Project Skills: 5 Ways To Be Prepared for the Worst-Case Scenario

There If you’ve been following me for a while, you’ll know that I send a regular newsletter every fortnight, filled with project delivery techniques and articles to help you deliver more powerful projects.

But at the time of writing this, I’m a week late. 

This is as a result of illness. Thankfully I’ve recovered and am back to full health. But for two weeks there, I couldn’t spend more than 5 minutes on something without needing to have a sleep due to complete exhaustion. 

Before I got sick, I was fairly rundown. And while I have a team that helps me, my business is dependent on me. When I’m out of action, things come to a bit of a standstill.

Do you even need to adopt a project delivery methodology?

Because I’m all about lessons learned, I’ve spent some time reflecting on what I could have done differently, what I can improve upon and how I can prepare for a similar situation. 

I’ve also looked at the things I did well – because finding the positives is also important (it’s not all about punishing yourself!)

Here’s what I’ve learned about being prepared for the worst-case scenario.

For I think my five tips relate to every area of life, but they most definitely apply to the worst-case scenario when it comes to projects.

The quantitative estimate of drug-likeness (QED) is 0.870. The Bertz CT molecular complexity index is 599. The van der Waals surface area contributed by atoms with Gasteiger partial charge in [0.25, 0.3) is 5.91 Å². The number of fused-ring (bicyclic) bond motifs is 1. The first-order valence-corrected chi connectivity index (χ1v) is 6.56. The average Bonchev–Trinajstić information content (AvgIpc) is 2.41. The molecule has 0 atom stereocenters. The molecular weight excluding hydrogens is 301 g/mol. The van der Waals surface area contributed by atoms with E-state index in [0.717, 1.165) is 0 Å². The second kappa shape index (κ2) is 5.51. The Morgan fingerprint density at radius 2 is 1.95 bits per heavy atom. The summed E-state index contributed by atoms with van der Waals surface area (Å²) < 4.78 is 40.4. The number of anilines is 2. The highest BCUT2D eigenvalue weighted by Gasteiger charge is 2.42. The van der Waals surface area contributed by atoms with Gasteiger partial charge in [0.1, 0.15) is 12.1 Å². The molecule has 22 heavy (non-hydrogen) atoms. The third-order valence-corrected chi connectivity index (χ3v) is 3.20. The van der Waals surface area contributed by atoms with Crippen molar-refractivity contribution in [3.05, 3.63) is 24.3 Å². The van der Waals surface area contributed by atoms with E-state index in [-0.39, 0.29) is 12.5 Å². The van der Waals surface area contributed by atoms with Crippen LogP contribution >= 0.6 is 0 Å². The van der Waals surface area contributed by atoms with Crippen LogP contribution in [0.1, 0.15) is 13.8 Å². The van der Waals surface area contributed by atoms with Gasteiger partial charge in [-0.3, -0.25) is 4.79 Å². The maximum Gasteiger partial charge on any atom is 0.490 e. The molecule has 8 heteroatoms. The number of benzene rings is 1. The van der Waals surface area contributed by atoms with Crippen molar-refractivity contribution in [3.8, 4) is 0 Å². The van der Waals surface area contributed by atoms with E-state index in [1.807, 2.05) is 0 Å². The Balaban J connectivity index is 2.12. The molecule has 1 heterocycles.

#1 Ask for help early

For us independent go-getters, this is often one of the hardest things to do.

Realising that we don’t have to do everything by ourselves has so many benefits and not just for us. In fact, dividing and conquering is one of the best ways to succeed.

As a lesson learned, the best-case asking for help scenario is to ask for help before you ever need it. But in the worst-case scenario, if like me, you couldn’t plan for the thing that happened (such as being ill), then ask for help while you’re down and need time to recover. 

Often, you’ll be surprised how the smallest ask to someone else, will provide the greatest relief to you when you’re most in need.

The benefits of asking.

Some of the benefits to sharing the load includes freeing up your time, giving someone else an opportunity to step up and discover something they may love and be great at, and diversifying the skills across your team.

But the most important benefit by far, comes when you need to drop things unexpectedly.

sking for help early provides you with people who understand how you work, so they are skilled-up and ready to jump in to help until you’re back on deck.

What to consider when asking.

There are two factors to consider when asking for help.

This requires getting to know yourself and what you are good at doing as well as what you enjoy.